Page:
Prenatal Bisphenol A Exposure and Child Behavior in an Inner-City Cohort
Background: Experimental laboratory evidence suggests that bisphenol A (BPA), an endocrine disruptor, is a neurodevelopmental toxicant. However, there have been limited and inconclusive results with respect to sex-specific BPA effects on child behavior.
Objective: We examined the association between prenatal BPA exposure and child behavior, adjusting for postnatal BPA exposure and hypothesizing sex-specific effects.
Methods: We followed African-American and Dominican women and their children from pregnancy to child’s age 5 years, collecting spot urine samples from the mothers during pregnancy (34 weeks on average) and from children between 3 and 4 years of age to estimate BPA exposure. We assessed child behavior between 3 and 5 years of age using the Child Behavior Checklist (CBCL) and used generalized linear models to test the association between BPA exposure and child behavior, adjusting for potential confounders.
Results: The analysis was conducted on 198 children (87 boys and 111 girls). Among boys, high prenatal BPA exposure (highest quartile vs. the lowest three quartiles) was associated with significantly higher CBCL scores (more problems) on Emotionally Reactive [1.62 times greater; 95% confidence interval (CI): 1.13, 2.32] and Aggressive Behavior syndromes (1.29 times greater; 95% CI: 1.09, 1.53). Among girls, higher exposure was associated with lower scores on all syndromes, reaching statistical significance for Anxious/Depressed (0.75 times as high; 95% CI: 0.57, 0.99) and Aggressive Behavior (0.82 times as high; 95% CI: 0.70, 0.97).
Conclusion: These results suggest that prenatal exposure to BPA may affect child behavior, and differently among boys and girls.
Environ Health Perspect 120:1190-1194.
Dr. Reinhardt’s comments: A major study published in Environmental Health Perspectives has found that BPA (bisphenol A) exposure in pregnancy may cause aggressive behavior syndromes, emotional reactivity, anxiety, depression and other behaviors in the to-be-born child.
BPA a chemical used to make polycarbonate plastic and epoxy resins. In September 2010, Canada became the first country to declare BPA a toxic substance. The FDA has not banned it except for use in baby bottles and sippy cups. BPA is used to make a variety of common products including water bottles, sports equipment, medical and dental devices, dental fillings and sealants, CDs and DVDs, household electronics, and eyeglass lenses. It is also used in the lining of metal cans, including beer cans and canned food.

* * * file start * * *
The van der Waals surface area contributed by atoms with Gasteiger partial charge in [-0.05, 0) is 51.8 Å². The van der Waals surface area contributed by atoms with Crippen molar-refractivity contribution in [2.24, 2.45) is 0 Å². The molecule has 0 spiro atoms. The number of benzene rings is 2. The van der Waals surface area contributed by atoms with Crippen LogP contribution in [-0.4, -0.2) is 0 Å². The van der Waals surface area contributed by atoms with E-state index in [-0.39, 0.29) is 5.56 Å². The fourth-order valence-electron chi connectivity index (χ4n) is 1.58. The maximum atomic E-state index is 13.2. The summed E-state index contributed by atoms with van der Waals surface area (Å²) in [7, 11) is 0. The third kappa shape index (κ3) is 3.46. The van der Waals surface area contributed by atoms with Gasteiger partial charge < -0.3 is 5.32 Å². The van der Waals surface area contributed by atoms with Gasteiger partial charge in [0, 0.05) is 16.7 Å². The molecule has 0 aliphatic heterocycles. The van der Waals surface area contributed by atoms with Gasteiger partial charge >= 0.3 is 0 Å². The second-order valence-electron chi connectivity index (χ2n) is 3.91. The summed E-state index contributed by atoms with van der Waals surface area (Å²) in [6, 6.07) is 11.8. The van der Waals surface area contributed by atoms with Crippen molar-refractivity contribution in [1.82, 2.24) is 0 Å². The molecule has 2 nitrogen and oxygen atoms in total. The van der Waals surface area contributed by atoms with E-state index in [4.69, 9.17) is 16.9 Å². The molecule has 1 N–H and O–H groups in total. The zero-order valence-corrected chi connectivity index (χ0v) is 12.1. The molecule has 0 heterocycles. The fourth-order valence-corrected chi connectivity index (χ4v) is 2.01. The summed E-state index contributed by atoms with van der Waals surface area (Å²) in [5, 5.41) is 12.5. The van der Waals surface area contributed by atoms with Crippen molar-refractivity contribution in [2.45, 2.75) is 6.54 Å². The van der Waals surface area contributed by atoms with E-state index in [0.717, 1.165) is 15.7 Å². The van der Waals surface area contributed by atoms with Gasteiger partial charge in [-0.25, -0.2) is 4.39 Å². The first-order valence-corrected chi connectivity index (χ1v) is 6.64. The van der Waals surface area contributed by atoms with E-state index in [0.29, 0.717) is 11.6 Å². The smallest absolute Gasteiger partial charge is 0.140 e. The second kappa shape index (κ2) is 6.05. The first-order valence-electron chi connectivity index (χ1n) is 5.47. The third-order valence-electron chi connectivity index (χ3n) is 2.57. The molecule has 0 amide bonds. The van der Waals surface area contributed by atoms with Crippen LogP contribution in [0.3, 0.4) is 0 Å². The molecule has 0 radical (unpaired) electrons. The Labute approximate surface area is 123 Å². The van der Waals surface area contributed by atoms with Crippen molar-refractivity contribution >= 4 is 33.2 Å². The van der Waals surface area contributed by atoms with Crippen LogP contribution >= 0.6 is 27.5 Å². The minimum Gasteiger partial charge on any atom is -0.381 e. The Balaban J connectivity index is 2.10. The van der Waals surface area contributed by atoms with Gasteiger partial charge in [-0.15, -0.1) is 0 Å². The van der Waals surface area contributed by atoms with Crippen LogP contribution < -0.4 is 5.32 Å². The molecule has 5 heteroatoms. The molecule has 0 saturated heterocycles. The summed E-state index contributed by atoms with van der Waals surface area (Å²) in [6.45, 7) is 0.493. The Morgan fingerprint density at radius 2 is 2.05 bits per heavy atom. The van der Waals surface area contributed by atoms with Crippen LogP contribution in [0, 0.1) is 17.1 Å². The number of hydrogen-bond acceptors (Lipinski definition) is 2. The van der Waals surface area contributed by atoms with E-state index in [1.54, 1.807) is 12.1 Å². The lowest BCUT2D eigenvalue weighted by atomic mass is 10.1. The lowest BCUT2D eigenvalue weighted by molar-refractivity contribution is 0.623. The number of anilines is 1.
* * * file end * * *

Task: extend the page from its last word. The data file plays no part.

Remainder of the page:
Substantial scientific evidence shows BPA is an endocrine disruptor and neurodevelopmental toxicant. “BPA at concentrations found in the human body is associated with organizational changes in the prostate, breast, testis, mammary glands, body size, brain structure and chemistry, and behavior of laboratory animals.”
BPA has been shown to cause obesity, sexual development, interferes with brain cell connections vital to memory, learning, and mood, impacts various dopaminergic processes resulting in hyperactivity, attention deficits, and a heightened sensitivity to drugs of abuse, interfere with thyroid function, increases cancer risk, alters breast development and increases breast cancer risk, and is significantly associated with heart disease, diabetes, erectile dysfunction, and abnormally high levels of certain liver enzymes.
In the U.S., consumption of soda, school lunches, and meals prepared outside the home was statistically significantly associated with higher urinary BPA.
How to protect yourself:
1. Do not trust FDA pronouncements, the rest of the world can’t be wrong.
2. Avoid canned food.
3. Avoid plastic bowls, cups, dishes and tableware.
4. Always choose glass rather than aluminum cans, for sodas and beer.
5. Check labels.
Currently there are no BPA labeling requirements for plastics. In general, plastics that are marked with recycle codes 1, 2, 4, 5, and 6 are very unlikely to contain BPA.
Some, but not all, plastics that are marked with recycle codes 3 or 7 may be made with BPA. Rigid PVC pipe, windows and siding is generally safe, but avoid flexible and soft PVC often used in toys.
You can find the study “Prenatal Bisphenol A Exposure and Child Behavior in an Inner-City Cohort” online at http://ehp03.niehs.nih.gov/article/fetchArticle.action?articleURI=info%3Adoi%2F10.1289%2Fehp.1104492
A great source for the facts about nutrition and behavior can be found at http://centerforhealthscience.com/